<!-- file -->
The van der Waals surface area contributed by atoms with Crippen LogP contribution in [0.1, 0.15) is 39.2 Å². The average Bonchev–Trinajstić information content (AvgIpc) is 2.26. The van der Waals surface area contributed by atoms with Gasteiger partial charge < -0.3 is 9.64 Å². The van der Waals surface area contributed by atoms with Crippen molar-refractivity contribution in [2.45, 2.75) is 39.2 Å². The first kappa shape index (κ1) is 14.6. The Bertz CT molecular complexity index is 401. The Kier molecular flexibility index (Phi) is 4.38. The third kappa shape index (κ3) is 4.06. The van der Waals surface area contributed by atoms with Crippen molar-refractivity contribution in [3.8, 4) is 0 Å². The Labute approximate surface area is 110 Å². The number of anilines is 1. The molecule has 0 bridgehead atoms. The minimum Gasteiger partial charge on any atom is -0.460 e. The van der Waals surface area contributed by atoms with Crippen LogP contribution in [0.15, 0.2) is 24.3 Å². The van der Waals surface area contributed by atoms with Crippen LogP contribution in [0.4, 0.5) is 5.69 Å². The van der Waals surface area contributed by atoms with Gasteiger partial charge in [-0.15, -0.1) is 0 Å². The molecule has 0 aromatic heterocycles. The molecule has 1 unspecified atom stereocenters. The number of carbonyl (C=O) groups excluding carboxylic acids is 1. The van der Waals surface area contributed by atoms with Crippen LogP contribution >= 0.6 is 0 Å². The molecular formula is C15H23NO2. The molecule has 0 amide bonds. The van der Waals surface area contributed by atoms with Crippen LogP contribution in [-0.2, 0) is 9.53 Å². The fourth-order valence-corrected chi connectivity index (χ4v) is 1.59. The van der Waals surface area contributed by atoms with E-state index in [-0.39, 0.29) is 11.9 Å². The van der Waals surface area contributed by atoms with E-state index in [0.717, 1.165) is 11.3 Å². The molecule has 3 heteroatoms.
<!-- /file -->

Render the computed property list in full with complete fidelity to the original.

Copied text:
The van der Waals surface area contributed by atoms with Crippen LogP contribution in [0.1, 0.15) is 39.2 Å². The average Bonchev–Trinajstić information content (AvgIpc) is 2.26. The van der Waals surface area contributed by atoms with Gasteiger partial charge < -0.3 is 9.64 Å². The van der Waals surface area contributed by atoms with Crippen molar-refractivity contribution in [2.45, 2.75) is 39.2 Å². The first kappa shape index (κ1) is 14.6. The Bertz CT molecular complexity index is 401. The Kier molecular flexibility index (Phi) is 4.38. The third kappa shape index (κ3) is 4.06. The van der Waals surface area contributed by atoms with Crippen molar-refractivity contribution in [3.8, 4) is 0 Å². The Labute approximate surface area is 110 Å². The number of anilines is 1. The molecule has 0 bridgehead atoms. The minimum Gasteiger partial charge on any atom is -0.460 e. The van der Waals surface area contributed by atoms with Crippen LogP contribution in [0.15, 0.2) is 24.3 Å². The van der Waals surface area contributed by atoms with Crippen LogP contribution in [0.4, 0.5) is 5.69 Å². The van der Waals surface area contributed by atoms with Gasteiger partial charge in [-0.15, -0.1) is 0 Å². The molecule has 0 aromatic heterocycles. The molecule has 1 unspecified atom stereocenters. The number of carbonyl (C=O) groups excluding carboxylic acids is 1. The van der Waals surface area contributed by atoms with Crippen LogP contribution >= 0.6 is 0 Å². The molecular formula is C15H23NO2. The molecule has 0 amide bonds. The van der Waals surface area contributed by atoms with Crippen LogP contribution in [-0.2, 0) is 9.53 Å². The fourth-order valence-corrected chi connectivity index (χ4v) is 1.59. The van der Waals surface area contributed by atoms with E-state index in [-0.39, 0.29) is 11.9 Å². The van der Waals surface area contributed by atoms with E-state index in [0.717, 1.165) is 11.3 Å². The molecule has 3 heteroatoms.